Why ‘The Kardashians’ Is A Better Show Than ‘Keeping Up’ Ever Was

We’re now four episodes into The Kardashiansthe Frankensteined reanimation of the Kardashian-Jenner reality television empire that began with Keeping up with The Kardashians in 2007. And like the titular monster at the heart of Mary Shelley’s novel, it’s its own sentient beast that’s forever oscillating between hilariously clumsy missteps and egregious crimes toward humanity.

The series premiere — a term I use very loosely since their last show went dark less than one year before the absurdly glossy Hulu counterpart debuted — opened with an astonishingly long drone shot through the richest and most exclusive parts of Los Angeles that puts Michael Bay’s directing work in Ambulance to shame. One by one, we’re treated to a nauseating and motion-smoothed check-in on The Femmepire to see what each Kardashian and Jenner is up to now, and it plays like we’re tallying up millions. There may as well have been a net worth total ticking up in the corner of the screen for the first five minutes.

Kourtney emerges onto one of the many balconies of her massive estate. Khloé takes a call amidst her twentieth home renovation of the last decade. Kendall gives herself a sound bath in her backyard the size of a public park. Kris closes a deal in her office on the other side of the Kylie Cosmetics warehouse, where Kylie presides over a shoot. Kim wraps up her own photo session at the SKIMS offices and peels out of the studio in a car that costs more than the combined median rent of every city in the country. In short, not a thing has changed.

But everything has changed since the Kardashians first rode Kris Jenner’s one-woman-made wave onto the scene in the late aughts. The world seems like a much darker place now that the atrocities of the everyday are amplified by social media, and the Kardashians have reached a point of such enormous, unfathomable wealth that their presence in the world of reality television no longer feels like escapism but rather a well-manicured middle finger to the rest of us as we attempt to outrun the latest fireballs of horror flung at us daily.

This was never more glaringly evident than the moment on Monday evening when tweets about Kim Kardashian wearing Marilyn Monroe’s infamous “Happy Birthday, Mr. President ”dress to the Met Gala were interspersed with reactions to the Supreme Court’s draft decision to overturn Roe v. Wade. This entire current Kardashian era feels like the moment in the original series when Kim lost her diamond earring in the ocean, to which Kourtney then responded, “Kim, there’s people that are dying” —only multiplied by one hundred after each member of the family took turns hitting the slay button.

Watching these billionaires go about their decidedly mundane lives is not just boring, it’s verging on offensive. To counteract that, the Kardashians have had to slap a new layer of polish over the convoluted nature of their reality television personas. It has somehow made them more watchable than ever.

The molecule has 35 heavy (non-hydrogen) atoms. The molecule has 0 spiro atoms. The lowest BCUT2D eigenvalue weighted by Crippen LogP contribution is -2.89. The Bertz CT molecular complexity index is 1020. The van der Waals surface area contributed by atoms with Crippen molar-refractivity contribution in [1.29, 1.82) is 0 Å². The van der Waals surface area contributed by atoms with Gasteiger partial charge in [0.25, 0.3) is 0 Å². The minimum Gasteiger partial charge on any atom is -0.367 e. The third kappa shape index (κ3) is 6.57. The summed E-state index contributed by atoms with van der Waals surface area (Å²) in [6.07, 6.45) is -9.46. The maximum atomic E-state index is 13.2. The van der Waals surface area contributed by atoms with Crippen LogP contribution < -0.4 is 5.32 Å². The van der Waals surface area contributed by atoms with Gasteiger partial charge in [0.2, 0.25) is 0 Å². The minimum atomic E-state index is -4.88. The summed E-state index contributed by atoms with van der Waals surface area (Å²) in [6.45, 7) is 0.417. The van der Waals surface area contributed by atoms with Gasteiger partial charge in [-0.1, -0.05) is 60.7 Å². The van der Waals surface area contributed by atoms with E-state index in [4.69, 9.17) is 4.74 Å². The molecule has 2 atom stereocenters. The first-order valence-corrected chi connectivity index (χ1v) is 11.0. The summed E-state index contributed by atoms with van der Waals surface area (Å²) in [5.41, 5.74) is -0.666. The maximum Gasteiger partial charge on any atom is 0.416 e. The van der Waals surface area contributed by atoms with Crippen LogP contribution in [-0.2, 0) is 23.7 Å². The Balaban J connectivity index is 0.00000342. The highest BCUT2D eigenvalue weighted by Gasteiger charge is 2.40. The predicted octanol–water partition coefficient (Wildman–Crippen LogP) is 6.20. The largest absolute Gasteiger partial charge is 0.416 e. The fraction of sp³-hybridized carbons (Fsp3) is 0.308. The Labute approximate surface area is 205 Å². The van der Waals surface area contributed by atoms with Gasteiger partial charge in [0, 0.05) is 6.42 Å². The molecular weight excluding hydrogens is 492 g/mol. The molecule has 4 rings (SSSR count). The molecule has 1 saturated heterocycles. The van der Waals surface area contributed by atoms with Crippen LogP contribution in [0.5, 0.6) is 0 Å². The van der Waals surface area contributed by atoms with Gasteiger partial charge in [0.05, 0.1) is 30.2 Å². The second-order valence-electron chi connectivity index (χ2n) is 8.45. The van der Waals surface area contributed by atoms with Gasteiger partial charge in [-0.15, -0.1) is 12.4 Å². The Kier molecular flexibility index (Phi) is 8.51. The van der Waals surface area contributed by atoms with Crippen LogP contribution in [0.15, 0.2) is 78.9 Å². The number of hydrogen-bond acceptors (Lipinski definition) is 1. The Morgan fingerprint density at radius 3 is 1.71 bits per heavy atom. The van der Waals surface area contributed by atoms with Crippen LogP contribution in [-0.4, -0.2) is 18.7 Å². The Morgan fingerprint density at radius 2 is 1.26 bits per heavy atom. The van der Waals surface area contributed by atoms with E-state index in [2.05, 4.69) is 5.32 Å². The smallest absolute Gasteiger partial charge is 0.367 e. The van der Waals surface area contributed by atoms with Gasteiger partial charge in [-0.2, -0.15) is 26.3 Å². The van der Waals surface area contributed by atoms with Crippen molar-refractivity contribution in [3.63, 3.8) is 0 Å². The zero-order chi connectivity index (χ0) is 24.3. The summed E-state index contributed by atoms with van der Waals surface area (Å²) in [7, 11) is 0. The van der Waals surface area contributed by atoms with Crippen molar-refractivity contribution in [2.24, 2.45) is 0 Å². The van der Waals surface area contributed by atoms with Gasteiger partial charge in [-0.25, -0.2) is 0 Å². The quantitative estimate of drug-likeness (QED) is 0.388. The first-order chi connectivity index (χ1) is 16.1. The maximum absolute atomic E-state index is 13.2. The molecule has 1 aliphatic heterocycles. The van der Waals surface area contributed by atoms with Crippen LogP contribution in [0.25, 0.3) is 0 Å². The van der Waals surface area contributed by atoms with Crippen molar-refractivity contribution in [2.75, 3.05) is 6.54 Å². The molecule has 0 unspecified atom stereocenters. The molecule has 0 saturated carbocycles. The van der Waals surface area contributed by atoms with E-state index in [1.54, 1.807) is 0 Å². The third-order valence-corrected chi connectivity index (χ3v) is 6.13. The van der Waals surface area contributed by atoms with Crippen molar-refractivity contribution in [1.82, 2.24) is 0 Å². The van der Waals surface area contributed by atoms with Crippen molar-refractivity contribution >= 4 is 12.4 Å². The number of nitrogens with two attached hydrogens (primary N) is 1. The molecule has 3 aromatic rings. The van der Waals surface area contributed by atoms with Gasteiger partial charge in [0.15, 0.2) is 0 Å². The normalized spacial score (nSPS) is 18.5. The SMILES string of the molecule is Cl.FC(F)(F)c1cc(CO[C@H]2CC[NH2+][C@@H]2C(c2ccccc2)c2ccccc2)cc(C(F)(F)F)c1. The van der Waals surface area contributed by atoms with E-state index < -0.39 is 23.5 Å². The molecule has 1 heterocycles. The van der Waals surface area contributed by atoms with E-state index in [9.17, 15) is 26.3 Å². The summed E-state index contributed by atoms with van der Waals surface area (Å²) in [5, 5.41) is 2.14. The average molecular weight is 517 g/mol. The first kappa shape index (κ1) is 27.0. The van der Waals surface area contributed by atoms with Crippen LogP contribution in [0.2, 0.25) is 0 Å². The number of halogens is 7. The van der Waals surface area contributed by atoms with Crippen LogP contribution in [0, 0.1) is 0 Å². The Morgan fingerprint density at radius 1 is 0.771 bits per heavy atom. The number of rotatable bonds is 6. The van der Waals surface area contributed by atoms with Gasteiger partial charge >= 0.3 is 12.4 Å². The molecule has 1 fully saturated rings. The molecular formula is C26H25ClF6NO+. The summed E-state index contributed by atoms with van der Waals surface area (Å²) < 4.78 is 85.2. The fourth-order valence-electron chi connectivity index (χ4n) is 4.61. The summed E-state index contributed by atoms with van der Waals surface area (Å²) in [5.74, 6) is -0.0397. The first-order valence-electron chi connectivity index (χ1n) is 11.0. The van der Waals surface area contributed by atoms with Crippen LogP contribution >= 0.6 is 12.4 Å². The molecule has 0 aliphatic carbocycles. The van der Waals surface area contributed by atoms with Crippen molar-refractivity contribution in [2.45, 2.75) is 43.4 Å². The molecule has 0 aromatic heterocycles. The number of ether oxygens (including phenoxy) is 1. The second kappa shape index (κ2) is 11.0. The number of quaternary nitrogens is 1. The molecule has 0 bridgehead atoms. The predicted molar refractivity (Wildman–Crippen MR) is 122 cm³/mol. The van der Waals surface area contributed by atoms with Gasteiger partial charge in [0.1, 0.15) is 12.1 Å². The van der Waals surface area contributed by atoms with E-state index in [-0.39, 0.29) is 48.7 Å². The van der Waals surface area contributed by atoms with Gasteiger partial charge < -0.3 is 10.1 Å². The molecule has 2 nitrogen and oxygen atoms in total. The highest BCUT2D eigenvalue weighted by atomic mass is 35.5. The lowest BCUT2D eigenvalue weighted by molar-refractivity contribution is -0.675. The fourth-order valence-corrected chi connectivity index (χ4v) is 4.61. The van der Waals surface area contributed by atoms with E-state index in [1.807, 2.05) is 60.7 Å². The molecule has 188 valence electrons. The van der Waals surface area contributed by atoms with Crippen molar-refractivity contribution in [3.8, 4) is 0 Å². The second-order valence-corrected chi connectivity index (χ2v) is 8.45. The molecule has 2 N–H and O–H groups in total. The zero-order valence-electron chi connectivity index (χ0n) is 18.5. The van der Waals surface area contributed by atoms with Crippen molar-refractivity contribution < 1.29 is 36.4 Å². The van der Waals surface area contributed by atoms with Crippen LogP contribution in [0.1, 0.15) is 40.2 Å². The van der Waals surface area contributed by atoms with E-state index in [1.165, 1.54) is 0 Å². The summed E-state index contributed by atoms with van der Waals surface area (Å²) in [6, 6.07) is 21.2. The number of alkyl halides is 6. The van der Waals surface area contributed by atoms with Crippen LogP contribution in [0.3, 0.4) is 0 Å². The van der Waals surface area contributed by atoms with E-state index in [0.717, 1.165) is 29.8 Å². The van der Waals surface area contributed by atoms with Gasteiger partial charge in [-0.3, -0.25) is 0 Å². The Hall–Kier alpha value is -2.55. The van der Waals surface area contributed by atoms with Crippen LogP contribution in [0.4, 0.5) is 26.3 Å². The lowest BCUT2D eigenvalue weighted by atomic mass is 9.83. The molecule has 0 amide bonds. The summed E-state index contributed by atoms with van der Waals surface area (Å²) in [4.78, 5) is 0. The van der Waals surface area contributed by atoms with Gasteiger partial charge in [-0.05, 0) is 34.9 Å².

If Keeping Up with the Kardashians allowed for a wish-fulfillment viewing experience as audiences watched all of the exorbitant wealth and privileges of fame that only multiplied as the years went on, then The Kardashians exists as more of a new-wave surrealist study of those things.

What is life like when you reach a point of such total cultural saturation, with more money than you could ever dream of and every experience you could possibly imagine at your fingertips? Pretty goddamn boring — and that’s what’s so compelling. Call it the Jeanne Dielman effect. And I’ll accept the stones for comparing The Kardashians to a beloved 1975 Belgian arthouse film in a second. Hear me out first!

There remain so many people decrying the Kardashian-Jenner family as untalented, which is simply untrue. They’re the most talented people in showbiz. You just have to know how to spot it.

Are they churning out irresistible music or gobsmacking film performances? No, of course not — though I so desperately wish Kim would release another horrific earworm of a song after she invented hyperpop and that Kourtney would step foot onto another soap opera set. Their talents lie in their savvy business-mindedness, of course, but they also exist in moments of pure absurdity. These women are so separated from public consciousness that they simply do not understand how real life works.

In the premiere, Kim threatened to sue Robloxa game platform that allows users to create highly customized worlds, for some one-off joke of a design in the game that a user made about unreleased footage from her sex tape.

While no one could fault her for wanting to put an end to the revenge porn narrative that followed her at the beginning of her career, any average person would simply understand that that’s just some dumb joke online. No one has any additional footage.

But not Kim! By the end of the first episode, she’s asserting that she’ll “burn them all down.” And by the third episode, she has spun herself into such a mess that her ex-husband, the artist formerly known as Kanye West, has retrieved a computer from Ray J’s home (under suspicious circumstances that are never explained) and verified that the only other footage of Kim from the tape is some B-roll of her at a dinner. The lengths they’ll go to for absolutely nothing are hysterical. This show, somehow, has charm oozing from every frame.